Definitions

american smooth dogfish

Smooth dogfish

The smooth dogfish, Mustelus canis, is a species of shark. This shark is an olive grey or brown, and may have shades of yellow or grayish white. Females live to 16 years and males have a life span of 10 years.

Size and growth

Length for the smooth dogfish is up to 1.5 m (60 inches), with a maximum weight of 12 kg (27 lb). Smooth dogfish reach maximum size at 7 or 8 years of age. Average size of this shark is approximately 1.2 m (48 in). This species grows quickly, with males reaching maturity at 2 or 3 years of age, and females at 4 to five years of age.

Habitat

A common resident in bays, and other inshore waters, the smooth dogfish prefers shallow waters of less than 18 m (60 ft) in depth but may be found to depths of 200 m (650 ft). This species has also been found on occasion in freshwater although it is unlikely they can survive freshwater for extended periods of time. The smooth dogfish migrates seasonally, moving north in the spring and south in the autumn. It is primarily a nocturnal species.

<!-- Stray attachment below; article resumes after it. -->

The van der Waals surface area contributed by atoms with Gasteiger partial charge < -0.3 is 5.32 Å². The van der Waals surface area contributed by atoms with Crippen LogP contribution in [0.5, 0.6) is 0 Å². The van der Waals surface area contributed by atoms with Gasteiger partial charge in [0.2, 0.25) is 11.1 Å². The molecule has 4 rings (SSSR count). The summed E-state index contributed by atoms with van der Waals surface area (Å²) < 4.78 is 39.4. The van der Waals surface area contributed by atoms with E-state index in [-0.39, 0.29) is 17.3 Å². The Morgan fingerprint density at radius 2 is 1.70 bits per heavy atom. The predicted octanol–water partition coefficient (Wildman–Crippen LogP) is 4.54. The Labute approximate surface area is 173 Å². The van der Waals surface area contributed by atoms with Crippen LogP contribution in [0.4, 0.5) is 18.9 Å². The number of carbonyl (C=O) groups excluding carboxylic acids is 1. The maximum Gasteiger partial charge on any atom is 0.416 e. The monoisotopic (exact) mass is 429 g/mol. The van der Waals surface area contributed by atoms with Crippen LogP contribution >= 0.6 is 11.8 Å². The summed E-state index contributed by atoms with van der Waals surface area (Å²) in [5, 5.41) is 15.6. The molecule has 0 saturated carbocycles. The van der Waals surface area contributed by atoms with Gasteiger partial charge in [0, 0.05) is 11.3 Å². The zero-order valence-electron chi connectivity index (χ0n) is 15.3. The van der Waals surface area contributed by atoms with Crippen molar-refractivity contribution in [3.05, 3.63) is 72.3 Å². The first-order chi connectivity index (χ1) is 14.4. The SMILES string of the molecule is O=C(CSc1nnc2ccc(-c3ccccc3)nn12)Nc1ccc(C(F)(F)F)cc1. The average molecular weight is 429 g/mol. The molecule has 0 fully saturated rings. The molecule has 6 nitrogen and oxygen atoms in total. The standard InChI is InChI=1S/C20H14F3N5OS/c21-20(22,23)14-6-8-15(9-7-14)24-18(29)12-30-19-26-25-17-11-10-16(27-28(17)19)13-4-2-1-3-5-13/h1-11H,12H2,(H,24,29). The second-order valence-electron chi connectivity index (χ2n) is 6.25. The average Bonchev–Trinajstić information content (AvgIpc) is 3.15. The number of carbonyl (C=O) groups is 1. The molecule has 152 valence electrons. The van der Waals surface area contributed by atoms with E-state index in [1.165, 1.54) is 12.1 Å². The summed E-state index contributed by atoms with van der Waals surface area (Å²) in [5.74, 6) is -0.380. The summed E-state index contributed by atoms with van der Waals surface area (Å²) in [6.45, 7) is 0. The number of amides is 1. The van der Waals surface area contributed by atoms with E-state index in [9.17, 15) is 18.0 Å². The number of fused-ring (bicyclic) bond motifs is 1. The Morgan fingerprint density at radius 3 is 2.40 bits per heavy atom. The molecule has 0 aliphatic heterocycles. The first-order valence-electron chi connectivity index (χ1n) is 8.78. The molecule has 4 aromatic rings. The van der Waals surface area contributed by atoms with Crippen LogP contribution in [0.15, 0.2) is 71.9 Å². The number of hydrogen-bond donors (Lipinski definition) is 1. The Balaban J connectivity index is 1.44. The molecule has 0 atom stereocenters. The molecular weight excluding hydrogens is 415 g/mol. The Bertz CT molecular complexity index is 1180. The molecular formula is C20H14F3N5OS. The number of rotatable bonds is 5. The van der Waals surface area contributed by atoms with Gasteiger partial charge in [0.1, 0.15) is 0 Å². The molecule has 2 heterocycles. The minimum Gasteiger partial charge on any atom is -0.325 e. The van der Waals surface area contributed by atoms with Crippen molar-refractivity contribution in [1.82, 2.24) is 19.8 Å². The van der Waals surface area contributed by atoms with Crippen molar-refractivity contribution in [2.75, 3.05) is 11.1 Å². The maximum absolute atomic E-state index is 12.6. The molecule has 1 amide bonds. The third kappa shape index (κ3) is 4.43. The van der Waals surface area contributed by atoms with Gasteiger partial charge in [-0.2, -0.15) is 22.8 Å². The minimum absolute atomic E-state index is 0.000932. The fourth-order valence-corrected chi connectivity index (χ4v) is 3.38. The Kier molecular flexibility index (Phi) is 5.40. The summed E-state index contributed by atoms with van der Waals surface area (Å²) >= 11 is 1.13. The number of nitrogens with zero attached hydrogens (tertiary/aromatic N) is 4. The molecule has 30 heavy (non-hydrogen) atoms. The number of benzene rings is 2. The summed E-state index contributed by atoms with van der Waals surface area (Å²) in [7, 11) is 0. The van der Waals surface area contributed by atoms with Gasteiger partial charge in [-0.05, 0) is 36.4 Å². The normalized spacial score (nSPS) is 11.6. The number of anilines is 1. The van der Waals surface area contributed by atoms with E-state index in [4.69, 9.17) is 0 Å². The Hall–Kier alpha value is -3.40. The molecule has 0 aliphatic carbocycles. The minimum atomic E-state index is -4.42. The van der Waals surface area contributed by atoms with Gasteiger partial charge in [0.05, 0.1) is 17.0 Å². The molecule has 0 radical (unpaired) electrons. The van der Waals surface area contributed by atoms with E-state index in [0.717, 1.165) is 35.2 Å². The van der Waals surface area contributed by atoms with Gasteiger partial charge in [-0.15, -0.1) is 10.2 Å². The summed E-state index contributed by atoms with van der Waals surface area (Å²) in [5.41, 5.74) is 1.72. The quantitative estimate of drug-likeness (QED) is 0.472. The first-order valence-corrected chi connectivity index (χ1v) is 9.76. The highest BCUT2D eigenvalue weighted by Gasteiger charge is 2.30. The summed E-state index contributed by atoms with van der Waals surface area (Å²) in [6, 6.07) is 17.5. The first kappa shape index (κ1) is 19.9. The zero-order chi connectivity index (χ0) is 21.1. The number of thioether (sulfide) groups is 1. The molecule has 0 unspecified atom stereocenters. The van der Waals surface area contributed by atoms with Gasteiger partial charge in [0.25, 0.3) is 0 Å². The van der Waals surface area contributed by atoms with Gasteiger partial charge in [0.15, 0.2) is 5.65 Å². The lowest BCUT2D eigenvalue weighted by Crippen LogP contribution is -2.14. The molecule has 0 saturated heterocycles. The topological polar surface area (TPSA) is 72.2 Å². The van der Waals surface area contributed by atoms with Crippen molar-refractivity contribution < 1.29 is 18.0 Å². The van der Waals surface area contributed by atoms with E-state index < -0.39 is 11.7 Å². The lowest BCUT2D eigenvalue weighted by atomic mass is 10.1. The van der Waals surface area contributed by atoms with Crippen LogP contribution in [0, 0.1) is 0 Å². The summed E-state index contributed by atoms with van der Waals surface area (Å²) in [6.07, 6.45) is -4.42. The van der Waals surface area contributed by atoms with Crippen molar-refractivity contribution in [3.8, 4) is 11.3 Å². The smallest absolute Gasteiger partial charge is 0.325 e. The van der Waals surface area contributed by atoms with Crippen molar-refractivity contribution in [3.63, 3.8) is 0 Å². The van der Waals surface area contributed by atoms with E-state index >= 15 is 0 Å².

Food

A scavenger and opportunistic predator, the smooth dogfish feeds primarily on large crustaceans, including lobsters, shrimp, and crabs, as well as small fish and mollusks. The flat, blunt teeth of the dogfish are used to crush and grind these prey items which have tough outer body coverings. Small fish that are preyed upon by the smooth dogfish include menhaden and tautog. Young smooth dogfish feed on small shrimps, worms, and crabs.

Reproduction

Mating occurs throughout most of the smooth dogfish's range from May through July. Following a gestation period of approximately 10 to 11 months, a litter numbering as few as 4 and as many as 20 is born during late spring or early summer. Larger females tend to have larger litters.

Importance to humans

In certain areas, the flesh of smooth dogfish is marketed as fresh or dried salted for human consumption. The smooth dogfish is often used as a laboratory animal and in public display at aquariums.

See also

References

  • Database entry includes justification for why this species is near threatened

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